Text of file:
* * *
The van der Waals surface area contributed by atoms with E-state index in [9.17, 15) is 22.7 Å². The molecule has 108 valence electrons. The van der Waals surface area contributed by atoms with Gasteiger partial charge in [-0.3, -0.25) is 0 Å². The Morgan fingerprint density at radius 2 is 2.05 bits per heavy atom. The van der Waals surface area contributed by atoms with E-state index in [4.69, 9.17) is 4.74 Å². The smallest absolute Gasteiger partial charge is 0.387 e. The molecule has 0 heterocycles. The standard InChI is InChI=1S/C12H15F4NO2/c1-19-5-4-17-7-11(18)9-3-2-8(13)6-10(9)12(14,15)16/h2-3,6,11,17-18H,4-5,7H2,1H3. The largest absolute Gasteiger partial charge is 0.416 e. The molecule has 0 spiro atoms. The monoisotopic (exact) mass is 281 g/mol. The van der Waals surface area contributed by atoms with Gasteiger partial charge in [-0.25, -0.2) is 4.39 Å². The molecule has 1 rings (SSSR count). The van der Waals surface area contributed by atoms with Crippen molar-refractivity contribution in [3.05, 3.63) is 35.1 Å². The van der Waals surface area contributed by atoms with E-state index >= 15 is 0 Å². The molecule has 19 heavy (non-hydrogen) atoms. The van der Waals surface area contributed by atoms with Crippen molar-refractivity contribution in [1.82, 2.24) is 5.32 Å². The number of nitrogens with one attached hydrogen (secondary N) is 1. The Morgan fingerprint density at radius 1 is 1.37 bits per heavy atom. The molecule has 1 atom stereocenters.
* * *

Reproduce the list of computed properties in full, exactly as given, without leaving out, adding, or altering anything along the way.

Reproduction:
The van der Waals surface area contributed by atoms with E-state index in [9.17, 15) is 22.7 Å². The molecule has 108 valence electrons. The van der Waals surface area contributed by atoms with Gasteiger partial charge in [-0.3, -0.25) is 0 Å². The Morgan fingerprint density at radius 2 is 2.05 bits per heavy atom. The van der Waals surface area contributed by atoms with E-state index in [4.69, 9.17) is 4.74 Å². The smallest absolute Gasteiger partial charge is 0.387 e. The molecule has 0 heterocycles. The standard InChI is InChI=1S/C12H15F4NO2/c1-19-5-4-17-7-11(18)9-3-2-8(13)6-10(9)12(14,15)16/h2-3,6,11,17-18H,4-5,7H2,1H3. The largest absolute Gasteiger partial charge is 0.416 e. The molecule has 0 spiro atoms. The monoisotopic (exact) mass is 281 g/mol. The van der Waals surface area contributed by atoms with Gasteiger partial charge in [-0.25, -0.2) is 4.39 Å². The molecule has 1 rings (SSSR count). The van der Waals surface area contributed by atoms with Crippen molar-refractivity contribution in [3.05, 3.63) is 35.1 Å². The van der Waals surface area contributed by atoms with E-state index >= 15 is 0 Å². The molecule has 19 heavy (non-hydrogen) atoms. The van der Waals surface area contributed by atoms with Crippen molar-refractivity contribution in [1.82, 2.24) is 5.32 Å². The number of nitrogens with one attached hydrogen (secondary N) is 1. The Morgan fingerprint density at radius 1 is 1.37 bits per heavy atom. The molecule has 1 atom stereocenters.